Just as the white coat and the medical degree carries an aura of authority that the patient bows before, so too the dying will find themselves under the authority of the expert in dying. None of us are the free, autonomous selves that the principle of informed consent depends upon, and certainly the dying are defined more by their mortality and physical incapacities than most of us. As Hauerwas writes, “ironically, however, the stress on autonomy turns out to produce just the kind of ahistorical account of moral agency that so effectively disguises medicine’s power over us.” [Hauerwas, Stanley, and Charles Robert Pinches. Christians Among the Virtues, Univ of Notre Dame Pr, 1997, p168] Questionnaires on symptom control and spiritual well being come with assumptions and attached value. The Kubler-Ross model of the 5 stages of grief are not simply descriptive, they have become normative.

001 The making of a modern death

I’ve just started my M.Litt dissertation.  My supervisor suggested the practice of writing something every day, something akin to a journal entry rather than a formal academic piece.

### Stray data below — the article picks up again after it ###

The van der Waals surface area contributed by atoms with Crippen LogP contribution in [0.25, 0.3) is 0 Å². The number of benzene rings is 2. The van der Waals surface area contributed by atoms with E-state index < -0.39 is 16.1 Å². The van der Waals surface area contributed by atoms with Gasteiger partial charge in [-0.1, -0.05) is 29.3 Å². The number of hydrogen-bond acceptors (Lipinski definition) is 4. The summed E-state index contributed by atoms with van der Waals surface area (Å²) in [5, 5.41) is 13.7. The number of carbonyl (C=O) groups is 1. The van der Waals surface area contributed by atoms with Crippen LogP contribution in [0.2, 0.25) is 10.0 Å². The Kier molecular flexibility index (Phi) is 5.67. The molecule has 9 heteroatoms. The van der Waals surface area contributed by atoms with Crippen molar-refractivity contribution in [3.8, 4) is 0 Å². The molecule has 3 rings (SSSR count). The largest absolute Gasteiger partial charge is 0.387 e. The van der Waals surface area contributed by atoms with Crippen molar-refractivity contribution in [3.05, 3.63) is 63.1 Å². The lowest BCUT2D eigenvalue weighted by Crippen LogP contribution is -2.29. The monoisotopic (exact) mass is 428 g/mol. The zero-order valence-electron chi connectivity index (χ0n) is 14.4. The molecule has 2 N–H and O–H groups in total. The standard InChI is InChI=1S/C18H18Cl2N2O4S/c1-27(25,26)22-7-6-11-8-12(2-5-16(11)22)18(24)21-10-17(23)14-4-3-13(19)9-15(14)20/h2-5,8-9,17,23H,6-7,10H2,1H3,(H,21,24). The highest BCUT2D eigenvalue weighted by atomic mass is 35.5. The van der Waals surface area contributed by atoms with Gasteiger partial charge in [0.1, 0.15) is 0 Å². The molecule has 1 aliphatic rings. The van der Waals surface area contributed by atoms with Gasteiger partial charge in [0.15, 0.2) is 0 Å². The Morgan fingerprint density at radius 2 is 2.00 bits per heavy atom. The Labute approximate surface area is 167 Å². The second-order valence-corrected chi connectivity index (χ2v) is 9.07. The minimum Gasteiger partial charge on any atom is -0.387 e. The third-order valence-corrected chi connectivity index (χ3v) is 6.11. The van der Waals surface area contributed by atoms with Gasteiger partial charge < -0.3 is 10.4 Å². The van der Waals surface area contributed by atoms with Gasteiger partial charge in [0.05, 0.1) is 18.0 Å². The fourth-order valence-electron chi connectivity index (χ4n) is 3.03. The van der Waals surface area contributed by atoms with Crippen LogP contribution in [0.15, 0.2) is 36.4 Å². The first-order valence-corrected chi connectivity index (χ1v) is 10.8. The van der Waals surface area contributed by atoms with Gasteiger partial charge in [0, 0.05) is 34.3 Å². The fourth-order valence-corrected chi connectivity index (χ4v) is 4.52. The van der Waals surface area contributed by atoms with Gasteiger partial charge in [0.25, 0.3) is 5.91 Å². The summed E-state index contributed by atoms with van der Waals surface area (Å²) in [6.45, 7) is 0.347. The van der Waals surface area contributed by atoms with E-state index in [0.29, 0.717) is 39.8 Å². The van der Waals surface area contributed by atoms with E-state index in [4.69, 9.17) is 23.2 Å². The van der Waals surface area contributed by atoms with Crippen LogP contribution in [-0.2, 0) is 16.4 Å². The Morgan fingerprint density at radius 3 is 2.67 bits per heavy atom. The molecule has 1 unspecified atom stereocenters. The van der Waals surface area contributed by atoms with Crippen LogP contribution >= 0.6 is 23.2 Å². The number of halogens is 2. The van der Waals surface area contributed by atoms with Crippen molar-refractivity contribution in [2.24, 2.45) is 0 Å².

I have neither the time nor energy to write every day, but I will when I get the chance and I suppose why not put it out here for the 7 people who read this to see it, critique and hopefully give me some feedback to make it better. 

The basic idea for the thesis goes something like this:

How does modern medicine’s domination of how we die form problems for the Christian tradition of Ars Moriendi

Here’s what I wrote today:

It is impossible to understand what a modern death looks like, or perhaps more accurately, how we have come to understand our own deaths, without first investigating how we got to where we are.

For thousands of years, a death without input from the physician was all anyone would expect. Even for those who paid for a doctor to attend the ill would not expect any intervention once it became clear that the patient was gravely ill. Medicine simply had very little to offer in terms of effective interventions. Leeches, blood letting and enemas were sometimes taken under duress but no one expected leeches to deal with a gangrenous foot the way a modern surgeon might.

There was usually more snake oil and quackery than there were life saving interventions.

Even socially, the doctor was not the highly respected pillar of society that he is today. While the doctor may have made an income, the doctor rarely ascended the classes or commanded the respect of the nobility. Too much time covered in the blood excrement of the poor and the dying tended to keep one excluded from the more exclusive social circles.